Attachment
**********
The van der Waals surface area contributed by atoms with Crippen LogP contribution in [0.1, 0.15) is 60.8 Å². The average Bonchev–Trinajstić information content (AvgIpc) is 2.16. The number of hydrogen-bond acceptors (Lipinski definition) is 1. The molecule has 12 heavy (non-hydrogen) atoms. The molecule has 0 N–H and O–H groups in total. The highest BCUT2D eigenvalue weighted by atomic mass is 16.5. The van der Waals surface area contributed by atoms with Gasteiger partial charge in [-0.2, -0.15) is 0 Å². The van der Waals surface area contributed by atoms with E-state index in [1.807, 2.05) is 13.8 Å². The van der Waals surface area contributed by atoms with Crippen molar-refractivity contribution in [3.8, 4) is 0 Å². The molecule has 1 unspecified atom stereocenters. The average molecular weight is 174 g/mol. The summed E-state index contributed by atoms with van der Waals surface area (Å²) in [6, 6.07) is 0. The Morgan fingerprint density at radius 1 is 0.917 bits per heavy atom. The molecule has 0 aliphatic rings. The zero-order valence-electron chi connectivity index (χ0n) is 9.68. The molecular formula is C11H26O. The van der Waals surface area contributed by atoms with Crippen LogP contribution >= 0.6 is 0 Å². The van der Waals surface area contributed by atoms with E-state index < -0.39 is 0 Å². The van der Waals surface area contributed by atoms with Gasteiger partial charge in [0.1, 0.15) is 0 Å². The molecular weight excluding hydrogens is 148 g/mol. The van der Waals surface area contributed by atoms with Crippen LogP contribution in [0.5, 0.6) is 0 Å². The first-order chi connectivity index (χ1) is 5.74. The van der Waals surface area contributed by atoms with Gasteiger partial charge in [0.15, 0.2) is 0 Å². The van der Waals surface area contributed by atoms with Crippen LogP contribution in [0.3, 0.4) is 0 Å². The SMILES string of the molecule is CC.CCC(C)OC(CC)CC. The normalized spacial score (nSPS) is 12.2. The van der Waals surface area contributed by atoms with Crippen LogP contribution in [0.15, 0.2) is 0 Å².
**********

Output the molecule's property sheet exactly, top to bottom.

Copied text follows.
The van der Waals surface area contributed by atoms with Crippen LogP contribution in [0.1, 0.15) is 60.8 Å². The average Bonchev–Trinajstić information content (AvgIpc) is 2.16. The number of hydrogen-bond acceptors (Lipinski definition) is 1. The molecule has 12 heavy (non-hydrogen) atoms. The molecule has 0 N–H and O–H groups in total. The highest BCUT2D eigenvalue weighted by atomic mass is 16.5. The van der Waals surface area contributed by atoms with Gasteiger partial charge in [-0.2, -0.15) is 0 Å². The van der Waals surface area contributed by atoms with E-state index in [1.807, 2.05) is 13.8 Å². The van der Waals surface area contributed by atoms with Crippen molar-refractivity contribution in [3.8, 4) is 0 Å². The molecule has 1 unspecified atom stereocenters. The average molecular weight is 174 g/mol. The summed E-state index contributed by atoms with van der Waals surface area (Å²) in [6, 6.07) is 0. The Morgan fingerprint density at radius 1 is 0.917 bits per heavy atom. The molecule has 0 aliphatic rings. The zero-order valence-electron chi connectivity index (χ0n) is 9.68. The molecular formula is C11H26O. The van der Waals surface area contributed by atoms with Crippen LogP contribution >= 0.6 is 0 Å². The van der Waals surface area contributed by atoms with E-state index < -0.39 is 0 Å². The van der Waals surface area contributed by atoms with Gasteiger partial charge in [0.1, 0.15) is 0 Å². The molecular weight excluding hydrogens is 148 g/mol. The van der Waals surface area contributed by atoms with Crippen LogP contribution in [0.5, 0.6) is 0 Å². The first-order chi connectivity index (χ1) is 5.74. The van der Waals surface area contributed by atoms with Gasteiger partial charge in [0.15, 0.2) is 0 Å². The van der Waals surface area contributed by atoms with Crippen LogP contribution in [0.3, 0.4) is 0 Å². The SMILES string of the molecule is CC.CCC(C)OC(CC)CC. The normalized spacial score (nSPS) is 12.2. The van der Waals surface area contributed by atoms with Crippen LogP contribution in [0.15, 0.2) is 0 Å².